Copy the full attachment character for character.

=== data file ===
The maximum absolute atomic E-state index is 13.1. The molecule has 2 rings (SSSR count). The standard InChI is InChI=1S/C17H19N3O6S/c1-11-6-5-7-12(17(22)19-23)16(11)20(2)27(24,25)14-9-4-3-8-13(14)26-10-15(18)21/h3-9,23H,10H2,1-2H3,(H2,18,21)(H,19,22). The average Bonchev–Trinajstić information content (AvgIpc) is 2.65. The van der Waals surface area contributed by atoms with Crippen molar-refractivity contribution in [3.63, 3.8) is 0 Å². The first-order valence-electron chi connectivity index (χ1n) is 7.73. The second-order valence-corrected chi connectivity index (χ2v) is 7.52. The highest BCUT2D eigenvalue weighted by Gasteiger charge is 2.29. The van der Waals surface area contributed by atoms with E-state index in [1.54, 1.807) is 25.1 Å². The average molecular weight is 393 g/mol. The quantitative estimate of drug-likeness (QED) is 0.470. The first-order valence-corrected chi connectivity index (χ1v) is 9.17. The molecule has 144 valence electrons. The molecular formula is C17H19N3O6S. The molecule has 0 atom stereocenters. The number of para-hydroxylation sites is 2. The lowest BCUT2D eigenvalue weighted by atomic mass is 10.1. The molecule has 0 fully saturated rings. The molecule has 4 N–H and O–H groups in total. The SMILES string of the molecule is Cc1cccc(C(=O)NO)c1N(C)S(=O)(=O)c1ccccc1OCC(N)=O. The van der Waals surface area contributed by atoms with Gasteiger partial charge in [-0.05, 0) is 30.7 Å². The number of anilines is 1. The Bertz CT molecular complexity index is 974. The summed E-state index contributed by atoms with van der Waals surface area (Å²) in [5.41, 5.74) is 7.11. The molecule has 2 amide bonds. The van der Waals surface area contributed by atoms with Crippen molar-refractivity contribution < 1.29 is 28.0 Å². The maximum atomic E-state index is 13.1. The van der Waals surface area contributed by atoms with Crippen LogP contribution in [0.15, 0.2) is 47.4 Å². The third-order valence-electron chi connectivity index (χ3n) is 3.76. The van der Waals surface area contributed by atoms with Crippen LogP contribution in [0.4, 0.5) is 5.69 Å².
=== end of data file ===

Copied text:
The maximum absolute atomic E-state index is 13.1. The molecule has 2 rings (SSSR count). The standard InChI is InChI=1S/C17H19N3O6S/c1-11-6-5-7-12(17(22)19-23)16(11)20(2)27(24,25)14-9-4-3-8-13(14)26-10-15(18)21/h3-9,23H,10H2,1-2H3,(H2,18,21)(H,19,22). The average Bonchev–Trinajstić information content (AvgIpc) is 2.65. The van der Waals surface area contributed by atoms with Crippen molar-refractivity contribution in [3.63, 3.8) is 0 Å². The first-order valence-electron chi connectivity index (χ1n) is 7.73. The second-order valence-corrected chi connectivity index (χ2v) is 7.52. The highest BCUT2D eigenvalue weighted by Gasteiger charge is 2.29. The van der Waals surface area contributed by atoms with E-state index in [1.54, 1.807) is 25.1 Å². The average molecular weight is 393 g/mol. The quantitative estimate of drug-likeness (QED) is 0.470. The first-order valence-corrected chi connectivity index (χ1v) is 9.17. The molecule has 144 valence electrons. The molecular formula is C17H19N3O6S. The molecule has 0 atom stereocenters. The number of para-hydroxylation sites is 2. The lowest BCUT2D eigenvalue weighted by atomic mass is 10.1. The molecule has 0 fully saturated rings. The molecule has 4 N–H and O–H groups in total. The SMILES string of the molecule is Cc1cccc(C(=O)NO)c1N(C)S(=O)(=O)c1ccccc1OCC(N)=O. The van der Waals surface area contributed by atoms with Gasteiger partial charge in [-0.05, 0) is 30.7 Å². The number of anilines is 1. The Bertz CT molecular complexity index is 974. The summed E-state index contributed by atoms with van der Waals surface area (Å²) in [5.41, 5.74) is 7.11. The molecule has 2 amide bonds. The van der Waals surface area contributed by atoms with Crippen molar-refractivity contribution < 1.29 is 28.0 Å². The maximum atomic E-state index is 13.1. The van der Waals surface area contributed by atoms with Crippen LogP contribution in [0.15, 0.2) is 47.4 Å². The third-order valence-electron chi connectivity index (χ3n) is 3.76. The van der Waals surface area contributed by atoms with Crippen LogP contribution in [0.4, 0.5) is 5.69 Å².